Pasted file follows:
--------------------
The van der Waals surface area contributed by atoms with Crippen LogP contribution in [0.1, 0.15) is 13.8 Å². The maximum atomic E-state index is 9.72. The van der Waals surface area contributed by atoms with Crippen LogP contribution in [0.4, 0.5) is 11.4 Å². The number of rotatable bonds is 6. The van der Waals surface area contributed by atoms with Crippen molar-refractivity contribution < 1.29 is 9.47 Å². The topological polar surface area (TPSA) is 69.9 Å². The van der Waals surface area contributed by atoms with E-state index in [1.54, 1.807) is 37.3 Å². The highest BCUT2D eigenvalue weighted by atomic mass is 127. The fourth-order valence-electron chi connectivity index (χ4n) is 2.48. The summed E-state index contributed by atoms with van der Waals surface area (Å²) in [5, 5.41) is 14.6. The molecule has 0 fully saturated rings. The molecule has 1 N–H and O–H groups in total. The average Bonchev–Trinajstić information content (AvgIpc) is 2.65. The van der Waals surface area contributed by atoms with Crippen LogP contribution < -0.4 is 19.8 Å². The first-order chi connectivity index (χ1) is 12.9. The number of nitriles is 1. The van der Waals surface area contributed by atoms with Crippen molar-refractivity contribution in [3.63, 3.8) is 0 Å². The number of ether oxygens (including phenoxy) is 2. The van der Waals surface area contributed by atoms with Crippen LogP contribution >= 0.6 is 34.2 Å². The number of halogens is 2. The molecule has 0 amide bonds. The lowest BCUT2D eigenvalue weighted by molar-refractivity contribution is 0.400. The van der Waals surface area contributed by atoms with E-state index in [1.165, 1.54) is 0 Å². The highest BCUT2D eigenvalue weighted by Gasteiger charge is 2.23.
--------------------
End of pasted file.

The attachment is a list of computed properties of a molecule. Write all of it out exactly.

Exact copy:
The van der Waals surface area contributed by atoms with Crippen LogP contribution in [0.1, 0.15) is 13.8 Å². The maximum atomic E-state index is 9.72. The van der Waals surface area contributed by atoms with Crippen LogP contribution in [0.4, 0.5) is 11.4 Å². The number of rotatable bonds is 6. The van der Waals surface area contributed by atoms with Crippen molar-refractivity contribution < 1.29 is 9.47 Å². The topological polar surface area (TPSA) is 69.9 Å². The van der Waals surface area contributed by atoms with E-state index in [1.54, 1.807) is 37.3 Å². The highest BCUT2D eigenvalue weighted by atomic mass is 127. The fourth-order valence-electron chi connectivity index (χ4n) is 2.48. The summed E-state index contributed by atoms with van der Waals surface area (Å²) in [5, 5.41) is 14.6. The molecule has 0 fully saturated rings. The molecule has 1 N–H and O–H groups in total. The average Bonchev–Trinajstić information content (AvgIpc) is 2.65. The van der Waals surface area contributed by atoms with Crippen LogP contribution < -0.4 is 19.8 Å². The first-order chi connectivity index (χ1) is 12.9. The number of nitriles is 1. The van der Waals surface area contributed by atoms with Crippen molar-refractivity contribution in [3.63, 3.8) is 0 Å². The number of ether oxygens (including phenoxy) is 2. The van der Waals surface area contributed by atoms with Crippen LogP contribution >= 0.6 is 34.2 Å². The number of halogens is 2. The molecule has 0 amide bonds. The lowest BCUT2D eigenvalue weighted by molar-refractivity contribution is 0.400. The van der Waals surface area contributed by atoms with E-state index in [1.165, 1.54) is 0 Å². The highest BCUT2D eigenvalue weighted by Gasteiger charge is 2.23.